Furthermore, there is one metaphorical usage, which I do especially relish. The term ‘Penelope’s web’ refers originally to the shroud that the mythic Penelope weaves daily and unpicks secretly by night – thereby delaying a decision as to which of her suitors to choose. (They were not very bright and failed to see through her ruse, which she sustained for years). Penelope’s web can therefore simply refer to a major work which is always in progress and never done. (Ouch! Too many authors know that syndrome). Yet it is also used metaphorically for global history. That is a colossal work, which is always in progress, always being unpicked by critical historians, and then rewoven by others. As one of that tribe, I am proud to contribute to Penelope’s web.

By the way, I don’t feel any proprietorial interest over any other aspects of the mythology, though I admire both the academic deliberations1 and the contemporary retellings.2 Did Penelope secretly have sex with all 108 of the faithful suitors, giving birth to an illegitimate son Pan? (as some versions suggest). I don’t know and don’t mind one way or the other. Did Penelope look on with blood-thirsty glee when Odysseus/Ulysses returned and slaughtered all the importunate suitors and her twelve loyal handmaids as well?3 I never knew about such details as a child, so had no idea that there were moral complexities in the story (as in global history, of course). To me, Penelope was/is simply a name of serenity and potency.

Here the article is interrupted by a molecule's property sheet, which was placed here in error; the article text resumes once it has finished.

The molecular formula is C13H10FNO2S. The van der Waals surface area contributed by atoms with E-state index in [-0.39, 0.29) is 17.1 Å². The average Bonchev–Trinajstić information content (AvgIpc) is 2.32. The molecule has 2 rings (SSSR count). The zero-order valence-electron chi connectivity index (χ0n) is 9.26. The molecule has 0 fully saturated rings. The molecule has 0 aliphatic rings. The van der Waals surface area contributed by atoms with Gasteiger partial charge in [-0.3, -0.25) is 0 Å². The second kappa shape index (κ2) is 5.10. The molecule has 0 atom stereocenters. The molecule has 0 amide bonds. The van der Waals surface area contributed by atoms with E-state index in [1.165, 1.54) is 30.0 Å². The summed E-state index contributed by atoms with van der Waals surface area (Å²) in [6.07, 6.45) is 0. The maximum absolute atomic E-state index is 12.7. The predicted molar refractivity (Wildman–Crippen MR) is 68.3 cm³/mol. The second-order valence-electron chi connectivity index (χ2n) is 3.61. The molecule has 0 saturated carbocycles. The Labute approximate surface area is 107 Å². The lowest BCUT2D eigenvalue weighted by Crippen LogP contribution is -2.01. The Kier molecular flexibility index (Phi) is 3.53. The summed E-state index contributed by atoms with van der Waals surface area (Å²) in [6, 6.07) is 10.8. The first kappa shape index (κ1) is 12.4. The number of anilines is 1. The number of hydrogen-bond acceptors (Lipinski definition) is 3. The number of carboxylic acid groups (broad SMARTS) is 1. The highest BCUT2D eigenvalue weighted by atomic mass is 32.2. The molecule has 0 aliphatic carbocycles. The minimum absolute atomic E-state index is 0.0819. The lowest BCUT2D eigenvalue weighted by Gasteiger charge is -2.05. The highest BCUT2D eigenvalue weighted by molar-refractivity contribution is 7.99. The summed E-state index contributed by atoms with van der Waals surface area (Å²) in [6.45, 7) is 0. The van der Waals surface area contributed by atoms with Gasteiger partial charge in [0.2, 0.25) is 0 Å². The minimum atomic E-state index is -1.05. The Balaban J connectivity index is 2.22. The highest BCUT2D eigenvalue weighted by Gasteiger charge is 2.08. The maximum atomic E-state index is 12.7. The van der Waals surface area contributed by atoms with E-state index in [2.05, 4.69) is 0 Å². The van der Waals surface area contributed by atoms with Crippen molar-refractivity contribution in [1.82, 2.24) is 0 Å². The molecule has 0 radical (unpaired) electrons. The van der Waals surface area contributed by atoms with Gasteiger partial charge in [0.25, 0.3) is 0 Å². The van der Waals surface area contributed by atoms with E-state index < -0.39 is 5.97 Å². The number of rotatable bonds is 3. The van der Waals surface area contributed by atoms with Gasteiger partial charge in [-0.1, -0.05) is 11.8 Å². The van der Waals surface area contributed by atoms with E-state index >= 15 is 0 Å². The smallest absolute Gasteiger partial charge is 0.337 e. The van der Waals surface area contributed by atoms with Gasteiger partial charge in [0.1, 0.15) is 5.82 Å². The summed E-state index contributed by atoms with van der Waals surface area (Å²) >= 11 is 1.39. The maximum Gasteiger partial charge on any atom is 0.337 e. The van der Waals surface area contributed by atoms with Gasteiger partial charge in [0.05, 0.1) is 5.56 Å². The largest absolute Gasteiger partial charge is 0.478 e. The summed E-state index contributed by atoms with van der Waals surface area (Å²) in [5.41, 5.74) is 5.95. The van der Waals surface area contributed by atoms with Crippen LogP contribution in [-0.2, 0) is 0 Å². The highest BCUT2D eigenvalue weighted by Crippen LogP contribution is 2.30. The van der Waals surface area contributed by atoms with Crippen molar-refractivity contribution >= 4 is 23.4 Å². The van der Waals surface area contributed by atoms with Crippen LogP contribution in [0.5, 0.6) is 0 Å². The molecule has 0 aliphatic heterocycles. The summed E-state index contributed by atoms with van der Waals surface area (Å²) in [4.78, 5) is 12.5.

But I did discover, with time, one complexity of my own. From childhood, I was trained to write my short name as ‘Pene’: literally one half of Penelope. I view ‘Penny’ as a close variant, but not actually referring to me. However, then I met some Spaniards. They were highly excited to meet a woman named ‘Penis’. For a while, I simply laughed. After all, plenty of men manage with the penile nick-names: ‘Dick’, ‘John Thomas, or ‘Johnson’, without exciting wild mirth. However, in my case the cross-gender dimension seemed to be too much. Soon I got bored with the kerfuffle, especially as my range of international contacts grew. Now I try to keep ‘Pene’ strictly for use between very old friends and family. I sign emails with the initial: P. And to the wider world, I’m very happily known as Penelope – a lovely Greek name with hidden depths.


1 See e.g. M.A. Katz, Penelope’s Renown: Meaning and Indeterminacy in the Odyssey (Princeton, NJ, 1991); M. Janda, Odysseus und Penelope: Mythos und Namen (Innsbruck, 2015).

2 See esp. M. Atwood, The Penelopiad (2007).

3 Christopher Rush’s novel Penelope’s Web (Edinburgh, 2015) confronts the dramas and moral dilemmas both of her husband’s twenty-year absence and of his homecoming.

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MONTHLY BLOG 129, The Surprising Consequences of Learning to Float-and-Kick Simultaneously

If citing, please kindly acknowledge copyright © Penelope J. Corfield (2021)

Floating © Clipart 2021.